Like the cocooned creature she portrayed on the cover of her first album, Aurora Aksnes says she would rather be a moth than a butterfly. It makes perfect sense: moths are the butterfly’s more understated, darker shadow, equally striking but less obvious. They’re a perfect fit for AURORA, the 22-year-old raised among the fjords and mountains of Bergen in Norway, who balances her sense of singularity with the deep bond she has with a fanbase stretching from Berlin to Brazil, who have supported her with 200 million streams and counting.
Released in 2016, AURORA’s debut album All My Demons Treating Me As A Friend positioned her as an artist unafraid to draw on the supernatural (think hunter’s moons, frozen rivers and wolves), while also mastering epic alt-pop. With her second record, Infections of a Different Kind - surprise-released to widespread plaudits in 2018 - she increased the breadth of her sound, via the choral crescendos of It Happened Quiet - featuring a 32-piece choir - and Churchyard’s trip-hop-inspired chills. Now, she’s poised to release her third opus: A Different Kind Of Human. It’s a collection that’s as astounding as her past releases, yet more experimental still, focusing in on ecological crisis, the consequences of rampant individualism, and AURORA’s hope that listeners will take its lyrics as “more than just words, but something [to] bring them into action into the world that we live in now”. If her debut album was about identifying your own demons, Infections… was, she says, about helping others to do the same, with A Different Kind of Human increasing this sense of empowerment, and banding together as “an army”.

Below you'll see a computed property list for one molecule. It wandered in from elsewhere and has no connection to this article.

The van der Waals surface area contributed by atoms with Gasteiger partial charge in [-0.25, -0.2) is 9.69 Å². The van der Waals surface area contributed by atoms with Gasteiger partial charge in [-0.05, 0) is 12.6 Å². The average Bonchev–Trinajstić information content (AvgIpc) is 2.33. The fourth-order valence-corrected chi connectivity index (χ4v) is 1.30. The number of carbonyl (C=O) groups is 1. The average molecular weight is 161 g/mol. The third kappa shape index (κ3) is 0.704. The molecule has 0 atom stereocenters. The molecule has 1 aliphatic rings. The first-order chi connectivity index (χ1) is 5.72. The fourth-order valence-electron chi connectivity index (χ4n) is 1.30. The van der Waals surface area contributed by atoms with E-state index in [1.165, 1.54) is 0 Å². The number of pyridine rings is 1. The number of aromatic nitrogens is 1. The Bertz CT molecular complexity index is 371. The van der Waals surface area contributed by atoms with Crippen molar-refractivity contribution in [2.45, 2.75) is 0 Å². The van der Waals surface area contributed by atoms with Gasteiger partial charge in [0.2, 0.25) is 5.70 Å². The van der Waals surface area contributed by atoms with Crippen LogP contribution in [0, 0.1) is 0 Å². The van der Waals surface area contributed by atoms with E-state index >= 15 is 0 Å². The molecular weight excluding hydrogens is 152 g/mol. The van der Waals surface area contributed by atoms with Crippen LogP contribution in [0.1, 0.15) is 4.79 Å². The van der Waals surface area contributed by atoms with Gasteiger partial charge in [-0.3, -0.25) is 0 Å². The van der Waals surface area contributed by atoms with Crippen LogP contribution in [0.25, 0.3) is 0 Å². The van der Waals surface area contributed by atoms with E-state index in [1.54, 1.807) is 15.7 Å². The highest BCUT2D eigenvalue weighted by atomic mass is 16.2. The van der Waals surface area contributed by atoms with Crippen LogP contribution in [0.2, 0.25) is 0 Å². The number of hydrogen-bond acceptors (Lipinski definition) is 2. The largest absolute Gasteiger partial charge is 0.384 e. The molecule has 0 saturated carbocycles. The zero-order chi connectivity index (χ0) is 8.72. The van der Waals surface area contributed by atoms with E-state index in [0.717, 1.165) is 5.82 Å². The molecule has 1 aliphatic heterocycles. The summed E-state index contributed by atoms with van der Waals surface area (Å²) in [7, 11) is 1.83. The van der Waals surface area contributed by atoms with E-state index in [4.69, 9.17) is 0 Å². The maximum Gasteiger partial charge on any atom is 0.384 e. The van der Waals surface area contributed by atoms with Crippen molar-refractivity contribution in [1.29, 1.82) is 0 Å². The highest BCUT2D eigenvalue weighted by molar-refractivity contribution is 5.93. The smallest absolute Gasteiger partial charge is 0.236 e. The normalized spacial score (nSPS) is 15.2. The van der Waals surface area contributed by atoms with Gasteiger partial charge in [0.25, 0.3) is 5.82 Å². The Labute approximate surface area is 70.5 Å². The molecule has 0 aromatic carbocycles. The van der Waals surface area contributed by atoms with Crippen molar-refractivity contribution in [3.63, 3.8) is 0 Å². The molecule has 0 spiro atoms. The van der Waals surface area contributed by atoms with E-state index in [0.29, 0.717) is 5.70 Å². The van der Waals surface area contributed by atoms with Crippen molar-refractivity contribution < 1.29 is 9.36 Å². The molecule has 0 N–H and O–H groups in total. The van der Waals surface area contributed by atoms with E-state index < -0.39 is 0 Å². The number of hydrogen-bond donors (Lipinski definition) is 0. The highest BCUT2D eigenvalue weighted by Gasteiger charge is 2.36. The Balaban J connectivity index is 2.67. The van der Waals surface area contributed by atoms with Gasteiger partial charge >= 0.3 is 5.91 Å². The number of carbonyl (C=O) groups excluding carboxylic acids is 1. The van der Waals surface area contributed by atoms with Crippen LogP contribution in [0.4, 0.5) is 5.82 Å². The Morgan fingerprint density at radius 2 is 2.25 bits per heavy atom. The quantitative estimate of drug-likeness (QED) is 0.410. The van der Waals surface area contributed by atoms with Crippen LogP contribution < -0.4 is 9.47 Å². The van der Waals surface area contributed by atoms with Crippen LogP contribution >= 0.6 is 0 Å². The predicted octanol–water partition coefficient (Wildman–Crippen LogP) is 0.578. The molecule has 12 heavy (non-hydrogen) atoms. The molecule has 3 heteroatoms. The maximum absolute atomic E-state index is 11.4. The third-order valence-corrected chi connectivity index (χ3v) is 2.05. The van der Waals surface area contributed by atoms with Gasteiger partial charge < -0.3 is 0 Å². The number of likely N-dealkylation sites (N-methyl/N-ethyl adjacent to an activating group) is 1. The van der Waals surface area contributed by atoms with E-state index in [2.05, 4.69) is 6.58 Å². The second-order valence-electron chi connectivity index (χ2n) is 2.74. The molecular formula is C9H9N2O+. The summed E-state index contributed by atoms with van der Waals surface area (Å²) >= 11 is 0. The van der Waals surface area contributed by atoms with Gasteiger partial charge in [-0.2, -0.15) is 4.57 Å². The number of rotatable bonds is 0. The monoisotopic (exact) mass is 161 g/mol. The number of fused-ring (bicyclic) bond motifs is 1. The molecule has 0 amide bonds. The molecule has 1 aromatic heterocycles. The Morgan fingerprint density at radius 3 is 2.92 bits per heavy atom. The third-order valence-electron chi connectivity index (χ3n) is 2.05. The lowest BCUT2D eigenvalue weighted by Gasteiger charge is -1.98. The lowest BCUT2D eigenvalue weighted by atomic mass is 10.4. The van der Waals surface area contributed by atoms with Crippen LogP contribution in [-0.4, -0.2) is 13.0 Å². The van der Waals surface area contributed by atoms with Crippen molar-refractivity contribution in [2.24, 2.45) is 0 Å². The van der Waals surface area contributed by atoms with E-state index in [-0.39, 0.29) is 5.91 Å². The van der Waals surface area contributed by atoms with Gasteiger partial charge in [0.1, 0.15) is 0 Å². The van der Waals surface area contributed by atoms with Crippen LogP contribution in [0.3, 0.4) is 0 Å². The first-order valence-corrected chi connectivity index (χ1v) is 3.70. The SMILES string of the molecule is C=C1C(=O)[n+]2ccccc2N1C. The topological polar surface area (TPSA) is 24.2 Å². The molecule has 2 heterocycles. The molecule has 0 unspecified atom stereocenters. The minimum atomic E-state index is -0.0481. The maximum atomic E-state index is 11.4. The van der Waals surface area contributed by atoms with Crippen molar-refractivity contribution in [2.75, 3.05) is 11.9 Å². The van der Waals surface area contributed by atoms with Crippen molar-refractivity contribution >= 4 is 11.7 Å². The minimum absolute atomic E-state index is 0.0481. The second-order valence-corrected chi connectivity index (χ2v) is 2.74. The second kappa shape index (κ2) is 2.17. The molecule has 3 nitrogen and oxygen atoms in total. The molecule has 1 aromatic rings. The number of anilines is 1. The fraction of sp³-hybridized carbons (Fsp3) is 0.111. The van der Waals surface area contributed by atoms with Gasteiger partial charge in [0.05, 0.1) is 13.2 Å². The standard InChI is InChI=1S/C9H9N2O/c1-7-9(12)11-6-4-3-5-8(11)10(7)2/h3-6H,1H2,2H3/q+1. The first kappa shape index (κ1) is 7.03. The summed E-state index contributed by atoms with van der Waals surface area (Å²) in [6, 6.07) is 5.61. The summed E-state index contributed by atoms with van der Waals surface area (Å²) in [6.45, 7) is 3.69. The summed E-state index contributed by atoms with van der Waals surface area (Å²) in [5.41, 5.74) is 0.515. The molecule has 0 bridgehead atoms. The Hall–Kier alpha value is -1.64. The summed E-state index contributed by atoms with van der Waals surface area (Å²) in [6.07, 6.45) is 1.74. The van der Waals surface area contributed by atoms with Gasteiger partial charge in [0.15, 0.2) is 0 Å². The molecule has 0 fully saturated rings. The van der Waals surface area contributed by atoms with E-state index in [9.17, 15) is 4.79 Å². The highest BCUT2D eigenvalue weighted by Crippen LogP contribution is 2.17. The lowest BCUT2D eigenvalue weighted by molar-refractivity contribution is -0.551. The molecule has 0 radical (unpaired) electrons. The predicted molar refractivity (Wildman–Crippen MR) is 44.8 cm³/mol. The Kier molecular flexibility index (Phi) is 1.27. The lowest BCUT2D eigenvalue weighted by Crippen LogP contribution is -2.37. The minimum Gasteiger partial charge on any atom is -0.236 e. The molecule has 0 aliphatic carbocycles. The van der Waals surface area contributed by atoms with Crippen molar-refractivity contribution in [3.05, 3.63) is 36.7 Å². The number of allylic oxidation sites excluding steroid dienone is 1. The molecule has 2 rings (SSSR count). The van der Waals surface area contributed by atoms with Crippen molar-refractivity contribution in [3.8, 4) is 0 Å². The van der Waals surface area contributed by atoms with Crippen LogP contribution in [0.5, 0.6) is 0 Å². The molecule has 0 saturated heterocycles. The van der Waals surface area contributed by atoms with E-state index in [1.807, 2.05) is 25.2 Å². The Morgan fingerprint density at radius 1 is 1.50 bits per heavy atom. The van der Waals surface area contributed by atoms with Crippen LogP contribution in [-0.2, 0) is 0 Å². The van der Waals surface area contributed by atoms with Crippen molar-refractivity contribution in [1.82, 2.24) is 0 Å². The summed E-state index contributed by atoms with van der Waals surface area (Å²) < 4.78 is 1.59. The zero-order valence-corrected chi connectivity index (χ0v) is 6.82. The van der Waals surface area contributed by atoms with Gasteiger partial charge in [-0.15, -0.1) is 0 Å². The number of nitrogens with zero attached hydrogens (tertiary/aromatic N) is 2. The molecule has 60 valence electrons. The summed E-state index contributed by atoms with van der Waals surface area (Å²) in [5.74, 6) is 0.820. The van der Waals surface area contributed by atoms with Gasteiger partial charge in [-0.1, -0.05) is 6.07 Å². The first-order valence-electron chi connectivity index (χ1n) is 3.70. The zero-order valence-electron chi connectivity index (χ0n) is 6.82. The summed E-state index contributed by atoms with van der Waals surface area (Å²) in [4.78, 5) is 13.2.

For AURORA, the main goal is staying true to herself, even when she’s changing things up sonically. A case in point: lead single Animal, whose sense of fierceness and frustration at “hunting for love, killing for pleasure” in a “concrete jungle” are bolstered by a frenetic pace, galloping snares and a bewitching synth line. While these all come together to say AURORA, the song also has a more electropop language. “I didn’t think I would do a song like this,” she explains. “Then I felt playful enough one day. I speak of the things I quite dislike about society, but it’s wrapped in a happy, quite oblivious sounding language which I think is very fun”. On the title track, she explores the beauty of outsiderdom through a science fiction metaphor (“this world you live in is not a place for someone like you, come on let us take you home”) as well as acknowledging the shortcomings of the planet and a “flaw in man made matters”. It’s a theme that underpins the record, made at a time when climate crisis seems more palpable than ever, and global politics is in flux. AURORA says she’s bored of being told that she has a “dreamer’s mindset” when it comes to environmental issues, something she can trace all the way back to her childhood, and which she expands on via Apple Tree’s vocoder-laced, staccato refrain of “let her save the world, she’s just a girl”. “[The song] begins in my childhood and ends where I am now,” she explains. “It’s about people who tell children that they can’t save the planet. It sticks after a while and you don’t try any more which is sad. And it happens again and again and again, which is why I have the record scratch sound at the start - it’s a symbol of we’re repeating the pattern”. Continuing the theme, The Seed presents a vision of poisoned rivers and felled trees, mutating from hushed hums to a belting refrain of “you cannot eat money, oh no”, inspired by a Native American saying (think Cocteau Twins making a song for the Game of Thrones soundtrack and you’re probably not far off its enthralling crescendos). “I’ve been playing with opposites on this album,” AURORA expands. “I wanted it to be quite explosive and noisy, because that’s how my life has been the last two years”. Ironically, it was created in a more lo-fi space than before, over the course of a month. “[The recording of Infections…] was very elaborate - the location [a French chateau] was huge and beautiful and dreamy,” she says. “I was far away and you can hear it. For this record I wanted to make it a very tiny room with a purple floor and dark blue walls, and it was just me and my drummers”.